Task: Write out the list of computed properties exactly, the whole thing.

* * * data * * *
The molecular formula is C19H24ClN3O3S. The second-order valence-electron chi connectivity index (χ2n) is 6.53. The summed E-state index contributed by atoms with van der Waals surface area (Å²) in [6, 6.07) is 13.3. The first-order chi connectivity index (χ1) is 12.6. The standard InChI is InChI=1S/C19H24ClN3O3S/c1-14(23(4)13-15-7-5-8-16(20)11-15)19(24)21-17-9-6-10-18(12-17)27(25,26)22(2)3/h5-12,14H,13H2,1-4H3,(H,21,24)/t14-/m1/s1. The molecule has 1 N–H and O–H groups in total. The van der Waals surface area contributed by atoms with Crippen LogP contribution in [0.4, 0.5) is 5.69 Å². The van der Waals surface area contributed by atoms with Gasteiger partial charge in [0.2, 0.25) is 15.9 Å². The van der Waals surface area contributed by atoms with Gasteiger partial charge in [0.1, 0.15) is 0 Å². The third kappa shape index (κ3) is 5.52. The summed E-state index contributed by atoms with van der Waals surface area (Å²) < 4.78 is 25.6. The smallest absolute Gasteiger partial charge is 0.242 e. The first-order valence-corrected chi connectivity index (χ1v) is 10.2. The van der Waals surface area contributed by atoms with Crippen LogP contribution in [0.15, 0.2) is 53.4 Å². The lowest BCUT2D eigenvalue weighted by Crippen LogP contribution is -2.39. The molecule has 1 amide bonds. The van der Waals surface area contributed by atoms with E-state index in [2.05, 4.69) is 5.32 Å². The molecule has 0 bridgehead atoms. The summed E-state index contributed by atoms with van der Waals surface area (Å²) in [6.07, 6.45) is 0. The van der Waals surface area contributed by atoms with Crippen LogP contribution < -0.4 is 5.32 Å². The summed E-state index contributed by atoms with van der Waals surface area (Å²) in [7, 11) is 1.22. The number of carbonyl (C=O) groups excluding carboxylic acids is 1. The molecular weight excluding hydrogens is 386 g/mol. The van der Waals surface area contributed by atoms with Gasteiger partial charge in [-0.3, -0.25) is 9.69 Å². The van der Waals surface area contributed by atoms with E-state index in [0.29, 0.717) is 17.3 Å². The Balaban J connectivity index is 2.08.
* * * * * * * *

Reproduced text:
The molecular formula is C19H24ClN3O3S. The second-order valence-electron chi connectivity index (χ2n) is 6.53. The summed E-state index contributed by atoms with van der Waals surface area (Å²) in [6, 6.07) is 13.3. The first-order chi connectivity index (χ1) is 12.6. The standard InChI is InChI=1S/C19H24ClN3O3S/c1-14(23(4)13-15-7-5-8-16(20)11-15)19(24)21-17-9-6-10-18(12-17)27(25,26)22(2)3/h5-12,14H,13H2,1-4H3,(H,21,24)/t14-/m1/s1. The molecule has 1 N–H and O–H groups in total. The van der Waals surface area contributed by atoms with Crippen LogP contribution in [0.4, 0.5) is 5.69 Å². The van der Waals surface area contributed by atoms with Gasteiger partial charge in [0.2, 0.25) is 15.9 Å². The van der Waals surface area contributed by atoms with Gasteiger partial charge in [0.1, 0.15) is 0 Å². The third kappa shape index (κ3) is 5.52. The summed E-state index contributed by atoms with van der Waals surface area (Å²) < 4.78 is 25.6. The smallest absolute Gasteiger partial charge is 0.242 e. The first-order valence-corrected chi connectivity index (χ1v) is 10.2. The van der Waals surface area contributed by atoms with Crippen LogP contribution in [0.15, 0.2) is 53.4 Å². The lowest BCUT2D eigenvalue weighted by Crippen LogP contribution is -2.39. The molecule has 1 amide bonds. The van der Waals surface area contributed by atoms with E-state index in [2.05, 4.69) is 5.32 Å². The molecule has 0 bridgehead atoms. The summed E-state index contributed by atoms with van der Waals surface area (Å²) in [6.07, 6.45) is 0. The van der Waals surface area contributed by atoms with Crippen LogP contribution < -0.4 is 5.32 Å². The summed E-state index contributed by atoms with van der Waals surface area (Å²) in [7, 11) is 1.22. The number of carbonyl (C=O) groups excluding carboxylic acids is 1. The molecular weight excluding hydrogens is 386 g/mol. The van der Waals surface area contributed by atoms with Gasteiger partial charge in [-0.3, -0.25) is 9.69 Å². The van der Waals surface area contributed by atoms with E-state index in [0.29, 0.717) is 17.3 Å². The Balaban J connectivity index is 2.08.